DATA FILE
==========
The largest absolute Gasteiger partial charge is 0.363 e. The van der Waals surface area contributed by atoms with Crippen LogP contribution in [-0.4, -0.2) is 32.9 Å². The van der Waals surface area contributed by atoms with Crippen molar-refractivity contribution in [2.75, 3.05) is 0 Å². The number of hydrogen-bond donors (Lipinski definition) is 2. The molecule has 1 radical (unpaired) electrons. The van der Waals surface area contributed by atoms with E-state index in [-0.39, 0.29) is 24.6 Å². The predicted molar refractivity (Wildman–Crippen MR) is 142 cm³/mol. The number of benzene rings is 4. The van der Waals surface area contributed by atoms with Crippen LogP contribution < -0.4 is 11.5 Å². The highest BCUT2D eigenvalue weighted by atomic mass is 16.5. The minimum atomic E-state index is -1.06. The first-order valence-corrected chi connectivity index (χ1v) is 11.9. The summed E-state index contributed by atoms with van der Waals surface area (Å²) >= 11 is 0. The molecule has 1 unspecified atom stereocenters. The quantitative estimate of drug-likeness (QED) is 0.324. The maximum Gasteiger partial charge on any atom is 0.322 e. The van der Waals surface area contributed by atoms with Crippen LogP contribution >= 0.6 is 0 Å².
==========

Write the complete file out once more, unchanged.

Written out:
The largest absolute Gasteiger partial charge is 0.363 e. The van der Waals surface area contributed by atoms with Crippen LogP contribution in [-0.4, -0.2) is 32.9 Å². The van der Waals surface area contributed by atoms with Crippen molar-refractivity contribution in [2.75, 3.05) is 0 Å². The number of hydrogen-bond donors (Lipinski definition) is 2. The molecule has 1 radical (unpaired) electrons. The van der Waals surface area contributed by atoms with E-state index in [-0.39, 0.29) is 24.6 Å². The predicted molar refractivity (Wildman–Crippen MR) is 142 cm³/mol. The number of benzene rings is 4. The van der Waals surface area contributed by atoms with Crippen LogP contribution < -0.4 is 11.5 Å². The highest BCUT2D eigenvalue weighted by atomic mass is 16.5. The minimum atomic E-state index is -1.06. The first-order valence-corrected chi connectivity index (χ1v) is 11.9. The summed E-state index contributed by atoms with van der Waals surface area (Å²) >= 11 is 0. The molecule has 1 unspecified atom stereocenters. The quantitative estimate of drug-likeness (QED) is 0.324. The maximum Gasteiger partial charge on any atom is 0.322 e. The van der Waals surface area contributed by atoms with Crippen LogP contribution >= 0.6 is 0 Å².